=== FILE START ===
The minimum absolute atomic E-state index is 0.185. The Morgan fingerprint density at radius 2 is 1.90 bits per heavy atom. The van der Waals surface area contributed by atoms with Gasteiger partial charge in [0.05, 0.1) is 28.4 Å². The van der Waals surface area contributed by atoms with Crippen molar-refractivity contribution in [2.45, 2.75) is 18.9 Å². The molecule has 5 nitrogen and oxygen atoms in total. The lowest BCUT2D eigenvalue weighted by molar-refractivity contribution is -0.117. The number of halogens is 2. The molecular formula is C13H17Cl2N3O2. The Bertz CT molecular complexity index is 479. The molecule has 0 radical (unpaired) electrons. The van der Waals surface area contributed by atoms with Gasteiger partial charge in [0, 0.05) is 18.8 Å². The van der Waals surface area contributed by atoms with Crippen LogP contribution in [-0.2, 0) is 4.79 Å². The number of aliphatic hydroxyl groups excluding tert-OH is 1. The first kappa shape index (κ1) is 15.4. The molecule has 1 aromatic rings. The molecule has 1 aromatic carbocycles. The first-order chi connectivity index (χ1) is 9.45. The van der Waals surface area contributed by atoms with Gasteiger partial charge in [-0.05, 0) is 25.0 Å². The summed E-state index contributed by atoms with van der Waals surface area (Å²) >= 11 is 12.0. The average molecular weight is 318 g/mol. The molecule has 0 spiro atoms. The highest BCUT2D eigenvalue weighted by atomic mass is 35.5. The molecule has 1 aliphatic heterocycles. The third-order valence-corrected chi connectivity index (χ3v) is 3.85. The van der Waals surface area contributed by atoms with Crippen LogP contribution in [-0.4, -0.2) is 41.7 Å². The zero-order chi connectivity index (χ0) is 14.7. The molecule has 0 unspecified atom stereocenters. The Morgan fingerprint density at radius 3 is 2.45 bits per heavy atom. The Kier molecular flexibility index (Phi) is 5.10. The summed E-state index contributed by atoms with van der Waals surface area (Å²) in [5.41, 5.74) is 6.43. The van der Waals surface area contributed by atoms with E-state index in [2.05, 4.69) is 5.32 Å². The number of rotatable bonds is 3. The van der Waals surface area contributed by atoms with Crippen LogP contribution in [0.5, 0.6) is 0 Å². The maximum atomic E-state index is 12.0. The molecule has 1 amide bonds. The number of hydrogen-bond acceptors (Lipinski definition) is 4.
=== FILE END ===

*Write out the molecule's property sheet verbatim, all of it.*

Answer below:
The minimum absolute atomic E-state index is 0.185. The Morgan fingerprint density at radius 2 is 1.90 bits per heavy atom. The van der Waals surface area contributed by atoms with Gasteiger partial charge in [0.05, 0.1) is 28.4 Å². The van der Waals surface area contributed by atoms with Crippen molar-refractivity contribution in [2.45, 2.75) is 18.9 Å². The molecule has 5 nitrogen and oxygen atoms in total. The lowest BCUT2D eigenvalue weighted by molar-refractivity contribution is -0.117. The number of halogens is 2. The molecular formula is C13H17Cl2N3O2. The Bertz CT molecular complexity index is 479. The molecule has 0 radical (unpaired) electrons. The van der Waals surface area contributed by atoms with Gasteiger partial charge in [0, 0.05) is 18.8 Å². The van der Waals surface area contributed by atoms with Crippen LogP contribution in [-0.2, 0) is 4.79 Å². The number of aliphatic hydroxyl groups excluding tert-OH is 1. The first kappa shape index (κ1) is 15.4. The molecule has 1 aromatic rings. The molecule has 1 aromatic carbocycles. The first-order chi connectivity index (χ1) is 9.45. The van der Waals surface area contributed by atoms with Gasteiger partial charge in [-0.05, 0) is 25.0 Å². The summed E-state index contributed by atoms with van der Waals surface area (Å²) >= 11 is 12.0. The average molecular weight is 318 g/mol. The molecule has 0 spiro atoms. The highest BCUT2D eigenvalue weighted by atomic mass is 35.5. The molecule has 1 aliphatic heterocycles. The third-order valence-corrected chi connectivity index (χ3v) is 3.85. The van der Waals surface area contributed by atoms with Crippen LogP contribution in [-0.4, -0.2) is 41.7 Å². The zero-order chi connectivity index (χ0) is 14.7. The molecule has 0 unspecified atom stereocenters. The Morgan fingerprint density at radius 3 is 2.45 bits per heavy atom. The Kier molecular flexibility index (Phi) is 5.10. The summed E-state index contributed by atoms with van der Waals surface area (Å²) in [5.41, 5.74) is 6.43. The van der Waals surface area contributed by atoms with E-state index in [2.05, 4.69) is 5.32 Å². The number of rotatable bonds is 3. The van der Waals surface area contributed by atoms with Crippen LogP contribution in [0.5, 0.6) is 0 Å². The maximum atomic E-state index is 12.0. The molecule has 1 amide bonds. The number of hydrogen-bond acceptors (Lipinski definition) is 4.